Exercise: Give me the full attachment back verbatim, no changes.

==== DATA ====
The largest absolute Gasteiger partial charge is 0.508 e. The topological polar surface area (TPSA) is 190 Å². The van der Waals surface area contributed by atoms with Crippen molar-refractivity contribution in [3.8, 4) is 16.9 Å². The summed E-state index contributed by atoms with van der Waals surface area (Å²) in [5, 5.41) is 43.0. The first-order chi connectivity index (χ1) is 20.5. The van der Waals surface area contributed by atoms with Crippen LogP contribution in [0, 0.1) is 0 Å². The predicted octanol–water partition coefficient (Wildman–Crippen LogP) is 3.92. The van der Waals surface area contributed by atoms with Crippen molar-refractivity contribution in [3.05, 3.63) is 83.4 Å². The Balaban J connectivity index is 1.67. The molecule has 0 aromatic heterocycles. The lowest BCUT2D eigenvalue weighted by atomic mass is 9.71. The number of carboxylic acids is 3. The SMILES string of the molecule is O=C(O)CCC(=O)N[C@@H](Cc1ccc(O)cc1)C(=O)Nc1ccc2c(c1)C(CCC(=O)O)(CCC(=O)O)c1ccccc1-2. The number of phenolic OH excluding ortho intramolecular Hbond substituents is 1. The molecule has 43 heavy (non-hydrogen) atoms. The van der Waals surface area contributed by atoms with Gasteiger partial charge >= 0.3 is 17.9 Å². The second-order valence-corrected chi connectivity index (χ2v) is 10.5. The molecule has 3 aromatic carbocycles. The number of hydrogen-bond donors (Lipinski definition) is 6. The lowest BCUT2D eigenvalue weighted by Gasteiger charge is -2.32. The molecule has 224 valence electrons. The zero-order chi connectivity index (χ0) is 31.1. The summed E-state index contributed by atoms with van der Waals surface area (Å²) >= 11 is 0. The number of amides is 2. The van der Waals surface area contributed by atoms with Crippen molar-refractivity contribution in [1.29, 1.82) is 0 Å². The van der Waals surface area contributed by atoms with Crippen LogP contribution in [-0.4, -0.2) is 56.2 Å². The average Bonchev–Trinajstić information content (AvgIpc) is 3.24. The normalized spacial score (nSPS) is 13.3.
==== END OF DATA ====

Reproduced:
The largest absolute Gasteiger partial charge is 0.508 e. The topological polar surface area (TPSA) is 190 Å². The van der Waals surface area contributed by atoms with Crippen molar-refractivity contribution in [3.8, 4) is 16.9 Å². The summed E-state index contributed by atoms with van der Waals surface area (Å²) in [5, 5.41) is 43.0. The first-order chi connectivity index (χ1) is 20.5. The van der Waals surface area contributed by atoms with Crippen LogP contribution in [0, 0.1) is 0 Å². The predicted octanol–water partition coefficient (Wildman–Crippen LogP) is 3.92. The van der Waals surface area contributed by atoms with Crippen molar-refractivity contribution in [3.05, 3.63) is 83.4 Å². The Balaban J connectivity index is 1.67. The molecule has 0 aromatic heterocycles. The lowest BCUT2D eigenvalue weighted by atomic mass is 9.71. The number of carboxylic acids is 3. The SMILES string of the molecule is O=C(O)CCC(=O)N[C@@H](Cc1ccc(O)cc1)C(=O)Nc1ccc2c(c1)C(CCC(=O)O)(CCC(=O)O)c1ccccc1-2. The number of phenolic OH excluding ortho intramolecular Hbond substituents is 1. The molecule has 43 heavy (non-hydrogen) atoms. The van der Waals surface area contributed by atoms with Gasteiger partial charge >= 0.3 is 17.9 Å². The second-order valence-corrected chi connectivity index (χ2v) is 10.5. The molecule has 3 aromatic carbocycles. The number of hydrogen-bond donors (Lipinski definition) is 6. The lowest BCUT2D eigenvalue weighted by Gasteiger charge is -2.32. The molecule has 224 valence electrons. The zero-order chi connectivity index (χ0) is 31.1. The summed E-state index contributed by atoms with van der Waals surface area (Å²) >= 11 is 0. The number of amides is 2. The van der Waals surface area contributed by atoms with Crippen molar-refractivity contribution in [1.29, 1.82) is 0 Å². The van der Waals surface area contributed by atoms with Crippen LogP contribution in [-0.4, -0.2) is 56.2 Å². The average Bonchev–Trinajstić information content (AvgIpc) is 3.24. The normalized spacial score (nSPS) is 13.3.